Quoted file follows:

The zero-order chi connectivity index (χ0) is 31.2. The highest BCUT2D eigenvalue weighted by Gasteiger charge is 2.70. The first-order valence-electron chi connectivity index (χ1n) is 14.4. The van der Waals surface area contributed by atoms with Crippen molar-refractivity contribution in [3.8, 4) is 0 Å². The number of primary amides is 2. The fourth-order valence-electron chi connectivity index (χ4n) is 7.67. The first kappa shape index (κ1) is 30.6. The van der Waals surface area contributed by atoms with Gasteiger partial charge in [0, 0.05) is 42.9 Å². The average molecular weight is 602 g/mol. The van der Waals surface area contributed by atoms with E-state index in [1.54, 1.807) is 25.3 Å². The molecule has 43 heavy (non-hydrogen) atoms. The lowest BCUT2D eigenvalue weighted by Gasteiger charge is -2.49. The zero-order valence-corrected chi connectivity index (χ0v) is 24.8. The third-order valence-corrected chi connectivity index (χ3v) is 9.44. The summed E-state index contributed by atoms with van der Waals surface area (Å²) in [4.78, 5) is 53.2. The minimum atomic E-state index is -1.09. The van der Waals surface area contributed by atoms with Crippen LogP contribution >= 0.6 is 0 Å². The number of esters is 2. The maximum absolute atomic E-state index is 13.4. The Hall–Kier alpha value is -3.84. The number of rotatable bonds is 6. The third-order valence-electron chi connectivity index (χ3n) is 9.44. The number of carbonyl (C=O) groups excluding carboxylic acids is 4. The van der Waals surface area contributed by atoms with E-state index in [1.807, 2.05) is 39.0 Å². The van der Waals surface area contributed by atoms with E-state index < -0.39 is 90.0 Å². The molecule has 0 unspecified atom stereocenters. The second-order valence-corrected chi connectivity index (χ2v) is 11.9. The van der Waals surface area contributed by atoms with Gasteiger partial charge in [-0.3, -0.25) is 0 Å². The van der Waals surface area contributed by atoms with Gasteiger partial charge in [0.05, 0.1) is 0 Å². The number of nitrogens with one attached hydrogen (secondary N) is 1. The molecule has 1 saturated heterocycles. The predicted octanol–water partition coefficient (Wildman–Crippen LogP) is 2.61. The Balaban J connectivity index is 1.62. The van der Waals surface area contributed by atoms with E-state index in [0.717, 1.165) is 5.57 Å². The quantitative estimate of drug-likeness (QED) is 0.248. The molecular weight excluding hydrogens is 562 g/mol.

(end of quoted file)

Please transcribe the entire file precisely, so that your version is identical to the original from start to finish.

The zero-order chi connectivity index (χ0) is 31.2. The highest BCUT2D eigenvalue weighted by Gasteiger charge is 2.70. The first-order valence-electron chi connectivity index (χ1n) is 14.4. The van der Waals surface area contributed by atoms with Crippen molar-refractivity contribution in [3.8, 4) is 0 Å². The number of primary amides is 2. The fourth-order valence-electron chi connectivity index (χ4n) is 7.67. The first kappa shape index (κ1) is 30.6. The van der Waals surface area contributed by atoms with Gasteiger partial charge in [0, 0.05) is 42.9 Å². The average molecular weight is 602 g/mol. The van der Waals surface area contributed by atoms with E-state index in [1.54, 1.807) is 25.3 Å². The molecule has 43 heavy (non-hydrogen) atoms. The lowest BCUT2D eigenvalue weighted by Gasteiger charge is -2.49. The zero-order valence-corrected chi connectivity index (χ0v) is 24.8. The third-order valence-corrected chi connectivity index (χ3v) is 9.44. The summed E-state index contributed by atoms with van der Waals surface area (Å²) in [4.78, 5) is 53.2. The minimum atomic E-state index is -1.09. The van der Waals surface area contributed by atoms with Crippen LogP contribution >= 0.6 is 0 Å². The number of esters is 2. The maximum absolute atomic E-state index is 13.4. The Hall–Kier alpha value is -3.84. The number of rotatable bonds is 6. The third-order valence-electron chi connectivity index (χ3n) is 9.44. The number of carbonyl (C=O) groups excluding carboxylic acids is 4. The van der Waals surface area contributed by atoms with E-state index in [1.807, 2.05) is 39.0 Å². The van der Waals surface area contributed by atoms with E-state index < -0.39 is 90.0 Å². The molecule has 0 unspecified atom stereocenters. The second-order valence-corrected chi connectivity index (χ2v) is 11.9. The van der Waals surface area contributed by atoms with Gasteiger partial charge in [-0.3, -0.25) is 0 Å². The van der Waals surface area contributed by atoms with Gasteiger partial charge in [0.05, 0.1) is 0 Å². The number of nitrogens with one attached hydrogen (secondary N) is 1. The molecule has 1 saturated heterocycles. The predicted octanol–water partition coefficient (Wildman–Crippen LogP) is 2.61. The Balaban J connectivity index is 1.62. The van der Waals surface area contributed by atoms with E-state index in [0.717, 1.165) is 5.57 Å². The quantitative estimate of drug-likeness (QED) is 0.248. The molecular weight excluding hydrogens is 562 g/mol.